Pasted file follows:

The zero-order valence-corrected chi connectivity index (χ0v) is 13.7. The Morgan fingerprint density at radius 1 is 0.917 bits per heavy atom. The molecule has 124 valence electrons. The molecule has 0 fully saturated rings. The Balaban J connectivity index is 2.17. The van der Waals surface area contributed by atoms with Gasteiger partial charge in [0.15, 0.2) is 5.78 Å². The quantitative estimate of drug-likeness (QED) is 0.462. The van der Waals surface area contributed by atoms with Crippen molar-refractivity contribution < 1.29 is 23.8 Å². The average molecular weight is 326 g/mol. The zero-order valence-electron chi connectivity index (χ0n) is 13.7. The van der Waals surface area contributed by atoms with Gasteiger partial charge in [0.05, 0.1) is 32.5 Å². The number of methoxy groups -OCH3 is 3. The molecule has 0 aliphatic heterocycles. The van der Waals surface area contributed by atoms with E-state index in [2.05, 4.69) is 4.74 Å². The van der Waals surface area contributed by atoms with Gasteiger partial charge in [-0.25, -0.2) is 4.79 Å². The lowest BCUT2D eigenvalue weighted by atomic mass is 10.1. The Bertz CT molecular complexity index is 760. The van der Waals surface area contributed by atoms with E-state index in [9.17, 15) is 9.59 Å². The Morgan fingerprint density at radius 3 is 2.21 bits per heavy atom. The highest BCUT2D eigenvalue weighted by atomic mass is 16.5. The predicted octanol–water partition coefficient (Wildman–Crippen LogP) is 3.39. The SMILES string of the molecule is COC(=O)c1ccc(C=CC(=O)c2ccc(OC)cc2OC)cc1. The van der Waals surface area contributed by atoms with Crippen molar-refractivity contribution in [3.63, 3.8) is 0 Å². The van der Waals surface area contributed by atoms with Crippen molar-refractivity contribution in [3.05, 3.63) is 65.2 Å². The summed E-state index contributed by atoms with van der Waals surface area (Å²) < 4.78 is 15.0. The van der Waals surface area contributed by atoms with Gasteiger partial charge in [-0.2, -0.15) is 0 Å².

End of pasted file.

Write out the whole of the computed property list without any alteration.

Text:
The zero-order valence-corrected chi connectivity index (χ0v) is 13.7. The Morgan fingerprint density at radius 1 is 0.917 bits per heavy atom. The molecule has 124 valence electrons. The molecule has 0 fully saturated rings. The Balaban J connectivity index is 2.17. The van der Waals surface area contributed by atoms with Gasteiger partial charge in [0.15, 0.2) is 5.78 Å². The quantitative estimate of drug-likeness (QED) is 0.462. The van der Waals surface area contributed by atoms with Crippen molar-refractivity contribution < 1.29 is 23.8 Å². The average molecular weight is 326 g/mol. The zero-order valence-electron chi connectivity index (χ0n) is 13.7. The van der Waals surface area contributed by atoms with Gasteiger partial charge in [0.05, 0.1) is 32.5 Å². The number of methoxy groups -OCH3 is 3. The molecule has 0 aliphatic heterocycles. The van der Waals surface area contributed by atoms with E-state index in [2.05, 4.69) is 4.74 Å². The van der Waals surface area contributed by atoms with Gasteiger partial charge in [-0.25, -0.2) is 4.79 Å². The lowest BCUT2D eigenvalue weighted by atomic mass is 10.1. The Bertz CT molecular complexity index is 760. The van der Waals surface area contributed by atoms with E-state index in [9.17, 15) is 9.59 Å². The Morgan fingerprint density at radius 3 is 2.21 bits per heavy atom. The highest BCUT2D eigenvalue weighted by atomic mass is 16.5. The predicted octanol–water partition coefficient (Wildman–Crippen LogP) is 3.39. The SMILES string of the molecule is COC(=O)c1ccc(C=CC(=O)c2ccc(OC)cc2OC)cc1. The van der Waals surface area contributed by atoms with Crippen molar-refractivity contribution in [3.63, 3.8) is 0 Å². The van der Waals surface area contributed by atoms with Crippen molar-refractivity contribution in [3.05, 3.63) is 65.2 Å². The summed E-state index contributed by atoms with van der Waals surface area (Å²) < 4.78 is 15.0. The van der Waals surface area contributed by atoms with Gasteiger partial charge in [-0.2, -0.15) is 0 Å².